That’s the entomological equivalent of the top of the FBI’s Ten Most Wanted list. Those dastardly little red-eyed scourges have gnawed through crops across the Mid-Atlantic region — and they have few natural predators.
The project called on participants to conduct a daily count of the pests they spotted on the exteriors of their homes and to submit the information online. “By the end of October, scientists expect to have the raw numbers they will need to start compiling data,” our colleague Darryl Fears
reported last month. “They plan to analyze the colors of homes, their sizes, location, elevation and surrounding vegetation to see what attracts the bugs.”
But then came the shutdown. Web sites went down. Researchers were furloughed. The horror was that the bugs were going unchecked.
But never fear. We’re told that the participants in the project — more than 300 people, from middle-school students to music professors — were already keeping records before the shutdown, and that the USDA’s university partners have stepped in to collect them after the government had to go dark.
Eventually, there will be a pile of data for the government researchers.
The government took pains to keep national security functions going. But the war on stink bugs? Good thing we’re not losing our edge there, either.
Not that we’re likening the folks on Capitol Hill to evil dictators — or even hungry sharks. But when we spotted former New Mexico governor Bill Richardson’s new book, “How to Sweet-Talk a Shark: Strategies and Stories From a Master Negotiator,” we couldn’t help think there might be some parallels to the current stalemate.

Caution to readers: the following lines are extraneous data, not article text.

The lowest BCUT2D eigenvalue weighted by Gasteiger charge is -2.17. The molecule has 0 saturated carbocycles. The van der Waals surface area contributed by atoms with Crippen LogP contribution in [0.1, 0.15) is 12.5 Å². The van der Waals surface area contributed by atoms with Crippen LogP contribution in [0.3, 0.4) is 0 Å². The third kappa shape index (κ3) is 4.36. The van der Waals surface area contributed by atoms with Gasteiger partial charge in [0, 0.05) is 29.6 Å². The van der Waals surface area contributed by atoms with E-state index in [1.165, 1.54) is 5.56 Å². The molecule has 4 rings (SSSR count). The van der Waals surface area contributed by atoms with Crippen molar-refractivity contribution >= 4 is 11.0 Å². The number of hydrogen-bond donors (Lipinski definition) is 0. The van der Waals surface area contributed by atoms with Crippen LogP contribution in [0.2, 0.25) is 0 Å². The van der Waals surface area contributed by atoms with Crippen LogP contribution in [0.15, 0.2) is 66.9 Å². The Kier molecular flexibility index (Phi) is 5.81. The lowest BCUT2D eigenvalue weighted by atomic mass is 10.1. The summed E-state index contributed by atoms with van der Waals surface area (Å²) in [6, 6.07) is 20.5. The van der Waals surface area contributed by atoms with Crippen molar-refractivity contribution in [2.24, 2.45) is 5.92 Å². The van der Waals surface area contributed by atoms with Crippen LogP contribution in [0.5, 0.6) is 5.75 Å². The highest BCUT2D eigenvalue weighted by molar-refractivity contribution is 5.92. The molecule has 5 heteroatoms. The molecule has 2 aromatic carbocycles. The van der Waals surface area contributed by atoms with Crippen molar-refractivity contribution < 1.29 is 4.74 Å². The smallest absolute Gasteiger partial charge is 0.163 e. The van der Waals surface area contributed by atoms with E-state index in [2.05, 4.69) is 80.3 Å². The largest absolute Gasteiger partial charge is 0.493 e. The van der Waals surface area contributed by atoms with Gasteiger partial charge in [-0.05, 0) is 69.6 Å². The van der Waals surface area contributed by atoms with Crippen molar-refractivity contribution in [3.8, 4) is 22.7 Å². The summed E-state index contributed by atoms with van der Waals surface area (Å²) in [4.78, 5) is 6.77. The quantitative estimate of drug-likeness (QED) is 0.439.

Richardson’s book offers lessons from the longtime political hand’s dealings with the likes of “Castro, Saddam, the Taliban, two generations of North Korean leadership, and many more of the world’s most infamous dictators,” according to the tome’s description.
So these relatively reasonable lawmakers in suits should be a piece of cake, right?
We asked Richardson for his advice to his former colleagues on methods to negotiate their way out of the current impasse. Richardson at first laughed off our request, saying he didn’t expect them to follow his counsel. But when we assured him these were truly desperate times (so much so that we even recently asked a marriage counselor for advice on resolving the dispute), he offered these four ideas, some of which he mentions in an Outlook piece last weekend: